Growing up in Kingston Upon Thames in the early 90s I was lucky enough to have access to three great record shops: Slammin’ Vinyl (RIP!!!) in the Apple Market had three floors of house, techno, jungle and D&B; Collectors Record Centre on London Road (still there to this day!) had a good selection of second hand rock and pop and there was also a branch of the Beggars Banquet shops on Eden Street that did a good bit of everything. When Beggars decided to get out of the bricks and mortar record shop game long time staff member Jon Tolley took up the reigns and the shop shifted to its current identity of Banquet Records. Shout out to Jon who has grafted hard and done things the right way and made Banquet an excellent local independent record shop that functions as a wicked community hub doing instores and organising gigs as well as staying well stocked with a diverse range of music. Long pre-amble but one thing that Jon has always ensured is that Banquet has been well stocked with key American Hardcore back catalogue releases. I was able to snap up CD copies of Minor Threat, Black Flag, Flipper etc no problem and Banquet always had a good chunk of the Dischord catalogue available on CD. The Faith/Void split remains the standout release of that period of my punk discovery, the Void side in particular. Heavy, aggressive, taught, pummelling, slightly deranged (check the guitar solo at 1 min!) and not shy to throw in a weighty breakdown Void still get me going! Here they are playing “Who Are You” live in DC in ’83:
S/T 7” – Koro
8 songs, six minutes, all killer, absolutely zero filler! Short, super fast, furious punk rock at its lithe and limber best. Koro’s only 7” was originally self-released in 1983 and the OG still goes for £££. You used to see bootlegs in various colours on eBay etc but Sorry State have done a proper re-issue of the 7” as well as putting out an unreleased LP (also originally recorded back in ’83) so anyone and everyone can get involved! Here’s “Feelin’ Pretty Minimal” from the LP which stretches out across a whole two minutes:
“Drop Dead” – Siege
Formed in Weymouth, Massachusetts in 1981 Siege concocted their brutally distilled version of hardcore in isolation from the prevailing Boston scene. Don’t get me wrong, I love SSD, Jerry’s Kid etc but something about being outcast from a scene of outcasts really seems to have given the Siege recordings a totally nihilistic, disassociative vibe that you can still feel to this day. Fellow small town Massachusetts kids Deep Wound were probably the closest thing in terms of speed, brevity and rawness but they could never quite match the sheer brutality of Siege. As well as the short, fast and furious stuff done rawer, quicker and more brutally than, possibly, anyone before them the B side of their 1984 cassette demo (and subsequent 7” releases of the recordings) is an 8 minute schizoid dirge out with a squalling sax wailing all over it called “Grim Reaper”.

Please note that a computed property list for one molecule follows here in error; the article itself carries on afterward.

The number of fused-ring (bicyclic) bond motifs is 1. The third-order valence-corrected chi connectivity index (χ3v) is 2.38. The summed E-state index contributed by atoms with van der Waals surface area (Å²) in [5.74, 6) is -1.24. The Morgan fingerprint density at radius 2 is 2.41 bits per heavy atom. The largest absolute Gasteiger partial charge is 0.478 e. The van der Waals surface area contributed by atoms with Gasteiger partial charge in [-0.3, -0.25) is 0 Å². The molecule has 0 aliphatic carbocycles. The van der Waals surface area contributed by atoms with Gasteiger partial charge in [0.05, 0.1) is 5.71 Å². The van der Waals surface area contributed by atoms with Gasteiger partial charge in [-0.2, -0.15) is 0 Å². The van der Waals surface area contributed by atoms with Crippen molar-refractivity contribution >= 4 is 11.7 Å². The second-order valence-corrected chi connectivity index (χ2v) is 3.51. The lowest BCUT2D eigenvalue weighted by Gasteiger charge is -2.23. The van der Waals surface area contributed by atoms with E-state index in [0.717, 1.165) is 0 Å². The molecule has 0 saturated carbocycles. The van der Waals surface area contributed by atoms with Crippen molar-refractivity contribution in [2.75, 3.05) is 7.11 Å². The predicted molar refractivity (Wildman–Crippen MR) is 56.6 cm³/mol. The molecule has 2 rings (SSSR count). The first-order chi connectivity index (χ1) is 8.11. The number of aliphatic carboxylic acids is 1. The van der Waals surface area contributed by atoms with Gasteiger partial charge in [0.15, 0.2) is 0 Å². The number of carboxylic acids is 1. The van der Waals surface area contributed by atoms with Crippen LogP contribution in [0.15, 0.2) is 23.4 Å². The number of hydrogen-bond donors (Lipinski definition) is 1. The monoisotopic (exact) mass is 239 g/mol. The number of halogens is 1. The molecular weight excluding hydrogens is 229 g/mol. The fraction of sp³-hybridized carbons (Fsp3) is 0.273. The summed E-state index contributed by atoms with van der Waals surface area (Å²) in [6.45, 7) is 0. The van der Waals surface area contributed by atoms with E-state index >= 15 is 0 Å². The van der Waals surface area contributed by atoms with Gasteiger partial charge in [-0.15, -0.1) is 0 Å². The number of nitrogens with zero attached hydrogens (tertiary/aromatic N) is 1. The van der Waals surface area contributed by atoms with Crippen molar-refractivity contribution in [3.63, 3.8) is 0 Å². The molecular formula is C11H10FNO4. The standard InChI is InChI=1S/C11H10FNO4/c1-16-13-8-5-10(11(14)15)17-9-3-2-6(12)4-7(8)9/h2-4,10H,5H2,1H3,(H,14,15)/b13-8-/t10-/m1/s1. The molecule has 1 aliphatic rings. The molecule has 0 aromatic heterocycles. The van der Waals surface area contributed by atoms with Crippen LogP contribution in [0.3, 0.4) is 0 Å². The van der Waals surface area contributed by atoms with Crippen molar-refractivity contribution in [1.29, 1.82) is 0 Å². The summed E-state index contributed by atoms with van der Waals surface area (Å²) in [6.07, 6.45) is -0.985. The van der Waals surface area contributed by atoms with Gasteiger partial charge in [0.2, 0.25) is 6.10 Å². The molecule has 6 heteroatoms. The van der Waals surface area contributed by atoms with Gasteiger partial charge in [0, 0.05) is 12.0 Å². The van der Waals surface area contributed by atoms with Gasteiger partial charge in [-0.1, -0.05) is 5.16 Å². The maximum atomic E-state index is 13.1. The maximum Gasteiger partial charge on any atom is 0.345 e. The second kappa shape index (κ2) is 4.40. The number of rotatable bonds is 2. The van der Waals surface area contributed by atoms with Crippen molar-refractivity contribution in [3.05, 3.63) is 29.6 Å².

Aside from a few comp. appearances in the early/mid-80s (including on Pushead’s killer Cleanse The Bacteria comp.) Siege never put anything official out until Relapse re-issued their demo tape on CD in the mid-90s with a few extra tracks. This video of them playing in (I think) their school gym in 1984 is still one of the very best things I have ever seen on the internet and whenever I watch it I kind of feel like there’s no point bothering with anything else.
Albert Mudrian interviewed Siege drummer Robert Williams for his great book Choosing Death and Williams had the following to say about some issues he had with an aborted recording session they tried in the mid-90s with Anal C*nt front dude Seth Putnam who loved Siege so much he essentially resurrected the band so that he could sing with them! I think this quote sums up the spirit and attitude of the band well:
“We were recording and writing and I had written a bunch of revolutionary stuff, like violent lyrics, and the guitarist changed some of my lyrics with weak rhyme, making them pacifist rather than revolutionary, and really changing their context…I still have genocidal resentment about that. We never planned to compromise our extremity”
Genocidal Resentment would make a good band name, can’t believe no one has used that yet!
“Break The Chain” – Infest